Just as blisters emerge from hiking, doubt can be a painful byproduct of the writing process. Even authors anyone would view as successful experience moments where they question their authority, ability and aptitude. Take for example, acclaimed mystery novelist Charles Finch. In his recent Writer’s Digest Guest Blog, he wrote that up until his fifth or sixth novel he still felt like an imposter. He compares a writer to a “…kind of crazy charlatan, trying to trade words out of your brain for money.”
It’s not only doubt about the value of our word-craft, it’s also the comparisons we place upon ourselves. We get caught in a cycle of worry that someone else writes tighter, more descriptive sentences than us or we see the pinnacle of one author’s success and think that we can never reach it. We want to toss the laptop or break all our pencils. Known or unknown, writers are not impervious to moments of failed faith. The question is, how do we keep hiking when blisters make us want to stop?
It was my dog who gave me the answers.
When I published my Elmira Pond Spotter post, “Winter Frog-Hopper,” it struck me how joyful my disabled dog is when she runs. While it is true that running is difficult for her due to a spinal injury, you can’t tell by the expression on her face. She loves to run. And she runs with joyful determination–not gloomy or angry or self-righteous–but joyful.
Taking cues from my dog, here are five ways to bust through doubt and write with joyful determination:
- Remember why you like to write. You didn’t start writing because you hated it. I remember that the writing fervor hit me in seventh-grade when I discovered the joy of telling stories that my teacher and classmates enjoyed. Storytelling is at the heart of why I like to write. What’s at the heart of yours?
- Do it your way. There is no wrong or right way to write, but keep in mind your own definition of success. If you want to publish, then you need to master grammar, book development and research what your target audience wants to read. If you want to journal your thoughts or paint canvas with words, don’t let someone rob your joy with expectations that are not yours.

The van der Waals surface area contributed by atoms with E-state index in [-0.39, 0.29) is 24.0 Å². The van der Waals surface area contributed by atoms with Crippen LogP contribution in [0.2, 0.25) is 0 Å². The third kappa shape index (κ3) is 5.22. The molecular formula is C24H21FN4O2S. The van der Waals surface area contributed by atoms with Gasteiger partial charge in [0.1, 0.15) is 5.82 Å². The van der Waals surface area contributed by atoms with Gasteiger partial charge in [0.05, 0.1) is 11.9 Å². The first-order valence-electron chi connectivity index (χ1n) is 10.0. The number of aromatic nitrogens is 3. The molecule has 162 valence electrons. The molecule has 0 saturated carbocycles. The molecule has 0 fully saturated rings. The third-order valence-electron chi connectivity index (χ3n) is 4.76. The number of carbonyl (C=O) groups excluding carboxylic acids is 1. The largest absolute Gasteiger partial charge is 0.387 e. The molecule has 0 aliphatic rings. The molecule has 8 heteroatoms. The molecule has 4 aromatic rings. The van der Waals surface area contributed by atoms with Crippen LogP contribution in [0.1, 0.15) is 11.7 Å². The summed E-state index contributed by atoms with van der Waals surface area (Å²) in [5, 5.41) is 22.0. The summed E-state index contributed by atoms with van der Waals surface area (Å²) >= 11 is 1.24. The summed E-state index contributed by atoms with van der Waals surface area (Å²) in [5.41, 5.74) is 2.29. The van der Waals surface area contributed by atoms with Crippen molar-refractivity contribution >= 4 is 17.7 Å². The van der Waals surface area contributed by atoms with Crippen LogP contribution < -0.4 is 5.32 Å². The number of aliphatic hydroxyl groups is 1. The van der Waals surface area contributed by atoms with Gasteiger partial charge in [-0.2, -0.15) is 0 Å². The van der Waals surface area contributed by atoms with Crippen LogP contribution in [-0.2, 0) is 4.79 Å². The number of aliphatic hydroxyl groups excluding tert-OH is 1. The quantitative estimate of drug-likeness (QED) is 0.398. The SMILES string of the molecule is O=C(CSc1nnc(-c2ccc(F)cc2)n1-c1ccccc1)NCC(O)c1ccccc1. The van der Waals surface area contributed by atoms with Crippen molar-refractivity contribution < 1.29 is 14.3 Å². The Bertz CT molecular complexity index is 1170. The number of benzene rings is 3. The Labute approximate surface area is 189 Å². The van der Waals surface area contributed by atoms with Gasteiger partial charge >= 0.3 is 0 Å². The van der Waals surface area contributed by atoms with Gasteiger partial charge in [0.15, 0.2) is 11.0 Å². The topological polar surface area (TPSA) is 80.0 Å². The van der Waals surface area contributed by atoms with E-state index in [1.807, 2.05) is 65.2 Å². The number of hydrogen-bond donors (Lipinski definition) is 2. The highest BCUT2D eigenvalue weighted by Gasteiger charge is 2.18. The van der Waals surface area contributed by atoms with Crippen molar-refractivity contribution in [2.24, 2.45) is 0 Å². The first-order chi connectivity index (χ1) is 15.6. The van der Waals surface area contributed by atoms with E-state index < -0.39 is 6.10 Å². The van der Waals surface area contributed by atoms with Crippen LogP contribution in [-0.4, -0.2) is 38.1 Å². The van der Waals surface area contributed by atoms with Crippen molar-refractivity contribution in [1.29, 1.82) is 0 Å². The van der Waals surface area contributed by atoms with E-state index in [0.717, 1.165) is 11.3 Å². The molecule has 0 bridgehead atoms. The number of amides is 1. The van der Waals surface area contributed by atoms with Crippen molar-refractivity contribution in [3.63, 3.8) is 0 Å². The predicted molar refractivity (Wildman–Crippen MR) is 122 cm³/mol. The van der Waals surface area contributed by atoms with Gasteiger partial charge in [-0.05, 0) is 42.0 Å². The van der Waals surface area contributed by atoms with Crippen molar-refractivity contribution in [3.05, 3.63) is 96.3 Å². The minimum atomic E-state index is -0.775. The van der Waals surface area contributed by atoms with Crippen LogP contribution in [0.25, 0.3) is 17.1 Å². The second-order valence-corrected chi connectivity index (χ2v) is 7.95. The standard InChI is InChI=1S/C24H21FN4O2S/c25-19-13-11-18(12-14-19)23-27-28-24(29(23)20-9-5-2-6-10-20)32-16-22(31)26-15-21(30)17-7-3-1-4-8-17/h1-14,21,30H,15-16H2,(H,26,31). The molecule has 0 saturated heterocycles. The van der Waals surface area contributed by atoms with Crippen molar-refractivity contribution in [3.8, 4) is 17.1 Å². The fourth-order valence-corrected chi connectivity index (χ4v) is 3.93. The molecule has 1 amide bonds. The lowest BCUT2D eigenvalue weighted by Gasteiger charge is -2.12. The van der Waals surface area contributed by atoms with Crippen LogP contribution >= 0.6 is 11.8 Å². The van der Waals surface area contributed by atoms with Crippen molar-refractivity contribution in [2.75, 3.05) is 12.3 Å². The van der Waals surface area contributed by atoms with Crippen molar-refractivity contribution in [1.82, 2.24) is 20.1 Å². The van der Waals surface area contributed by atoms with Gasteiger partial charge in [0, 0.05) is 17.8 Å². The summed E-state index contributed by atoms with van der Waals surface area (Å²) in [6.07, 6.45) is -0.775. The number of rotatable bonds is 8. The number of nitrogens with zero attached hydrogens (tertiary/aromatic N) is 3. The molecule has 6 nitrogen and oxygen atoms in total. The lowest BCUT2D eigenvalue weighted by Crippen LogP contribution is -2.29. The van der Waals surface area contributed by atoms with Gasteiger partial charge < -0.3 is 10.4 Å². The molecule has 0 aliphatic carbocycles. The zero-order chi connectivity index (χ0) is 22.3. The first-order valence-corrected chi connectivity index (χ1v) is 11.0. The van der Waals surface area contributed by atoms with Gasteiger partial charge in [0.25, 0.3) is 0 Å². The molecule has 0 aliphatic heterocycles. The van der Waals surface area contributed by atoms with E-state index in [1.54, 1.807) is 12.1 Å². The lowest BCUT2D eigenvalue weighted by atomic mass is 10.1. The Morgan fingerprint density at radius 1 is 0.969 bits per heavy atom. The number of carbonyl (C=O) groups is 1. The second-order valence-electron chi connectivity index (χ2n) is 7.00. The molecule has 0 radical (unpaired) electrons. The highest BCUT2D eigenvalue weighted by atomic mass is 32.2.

- Adapt to your circumstances. Don’t wait for more time, better pay or a different laptop, make do with what you have. Do the best that you can with the time and resources available. Create your own space in the midst of everything else that is going on in your life and declare your joy in that space.
- Craft a writer’s statement. When I discovered the power of writing into my truth while on a retreat, I wrote a commitment to my writing. This can include honoring your sacred space as a writer, as well as listing specific goals such as a certain number of pages or words a day (a week or month). This is about you, not another writer or self-help guru. What resonates with you?
- Join the big dogs. That’s right, get out there and write with the best of them. Learn how your favorite authors made it to publication. Emulate their steps. Find a writer you admire and ask if he would be willing to mentor you. Get ideas from other bloggers. Be yourself. Write.
Take it from my dog, joyful determination will overcome the pain of doubt. Blisters heal the more we hike. Write what you love and love what you write.
As always, you have given excellent advice!
Sometimes it comes from the advice I need the most. Thanks!